|Range/Region:||Central Montana Rockies|
|Best months for climbing:||Jul, Aug|
|Year first climbed:||1924|
|First successful climber(s):||Sierra Club members|
|Nearest major airport:||Calgary, Alberta or Great Falls, Montana|
|Convenient Center:||Waterton, AB|
Thanks to Ronald James C. for adding this peak.
Mount Cleveland is located east of the Waterton Valley in northern Glacier National Park. Mount Cleveland is situated about five miles east of the Continental Divide which follows the crest of the Lewis Range. Mount Cleveland is the highest point in the park and in the Lewis Range. Mount Cleveland is also noteworthy for its 5000 feet of prominence and impressive local relief. The sedimentary rock of Mount Cleveland was shaped by 1.6 billion years of geologic processes from sediment deposition, uplift, thrust faulting, and erosion by glaciers. The major geologic event that sculpted the landscape of Mount Cleveland and the other peaks in Glacier National Park began approximately 2 million years ago when large ice sheets of the Pleistocene Ice Age repeatedly advanced and retreated until about 12,000 years ago. On the east side of Mount Cleveland are remnants of the Whitecrow Glacier. However, it is predicted that by the year 2030 there will be no remaining glaciers in Glacier National Park due to global warming.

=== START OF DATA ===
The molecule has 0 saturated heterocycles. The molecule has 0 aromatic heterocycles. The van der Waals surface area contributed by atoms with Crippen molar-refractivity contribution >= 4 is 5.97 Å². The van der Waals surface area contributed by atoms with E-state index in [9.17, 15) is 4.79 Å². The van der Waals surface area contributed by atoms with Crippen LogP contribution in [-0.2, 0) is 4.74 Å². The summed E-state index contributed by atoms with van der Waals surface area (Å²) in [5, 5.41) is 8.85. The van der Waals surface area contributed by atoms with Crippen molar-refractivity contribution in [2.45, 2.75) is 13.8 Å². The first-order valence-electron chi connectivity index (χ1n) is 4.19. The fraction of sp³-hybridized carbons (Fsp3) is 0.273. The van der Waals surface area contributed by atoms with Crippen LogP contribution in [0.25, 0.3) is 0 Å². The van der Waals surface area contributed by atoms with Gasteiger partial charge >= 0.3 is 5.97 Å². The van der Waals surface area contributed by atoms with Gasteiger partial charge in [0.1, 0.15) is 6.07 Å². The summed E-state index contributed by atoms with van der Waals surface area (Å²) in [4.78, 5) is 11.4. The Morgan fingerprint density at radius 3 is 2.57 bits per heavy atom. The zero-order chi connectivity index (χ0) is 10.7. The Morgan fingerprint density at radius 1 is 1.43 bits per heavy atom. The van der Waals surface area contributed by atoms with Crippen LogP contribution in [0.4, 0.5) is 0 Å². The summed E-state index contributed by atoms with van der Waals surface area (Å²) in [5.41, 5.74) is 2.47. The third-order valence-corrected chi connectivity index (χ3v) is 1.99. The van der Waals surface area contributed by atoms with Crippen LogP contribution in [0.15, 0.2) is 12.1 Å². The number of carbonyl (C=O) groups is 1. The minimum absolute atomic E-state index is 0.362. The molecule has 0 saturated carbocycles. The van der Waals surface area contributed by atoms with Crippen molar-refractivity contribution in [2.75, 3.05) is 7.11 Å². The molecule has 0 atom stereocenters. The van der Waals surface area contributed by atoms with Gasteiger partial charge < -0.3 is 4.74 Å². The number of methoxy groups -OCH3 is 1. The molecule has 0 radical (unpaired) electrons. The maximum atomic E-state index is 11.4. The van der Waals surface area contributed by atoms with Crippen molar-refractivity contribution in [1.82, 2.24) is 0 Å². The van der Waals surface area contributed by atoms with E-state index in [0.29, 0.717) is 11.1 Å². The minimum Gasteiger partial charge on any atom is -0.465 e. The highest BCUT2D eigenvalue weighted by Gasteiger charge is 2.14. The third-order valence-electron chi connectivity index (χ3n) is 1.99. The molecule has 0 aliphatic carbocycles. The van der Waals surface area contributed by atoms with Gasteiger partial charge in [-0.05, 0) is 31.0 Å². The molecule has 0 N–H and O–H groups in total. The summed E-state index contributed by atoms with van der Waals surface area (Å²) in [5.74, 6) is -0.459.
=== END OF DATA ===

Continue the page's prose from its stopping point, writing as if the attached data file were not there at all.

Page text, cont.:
Mount Cleveland is named for the 22nd and 24th president of the United States. Grover Cleveland is notable as the only US president to serve 2 non-consecutive terms. During his second term in 1897, President Grover Cleveland established the Lewis and Clark Forest Reserve, which includes the land area of what later became Glacier National Park in 1910.
Stunning views of Mount Cleveland can be seen from the boat ride or from hiking trails in the hills above the Waterton town site. The easiest access to the Mount Cleveland is via Upper Waterton Lake on a shuttle boat from Waterton to Goat Haunt. From Goat Haunt expect about 8 miles of route-finding and over 6000 feet of elevation gain to reach the summit by way of a scramble route on the West Face. There are other routes on the mountain including the challenging North Face.
Refer to A Climber's Guide to Glacier National Park by J. Gordon Edwards for information regarding the climbing routes on Mount Cleveland.
Thanks to Ronald James C. for this description.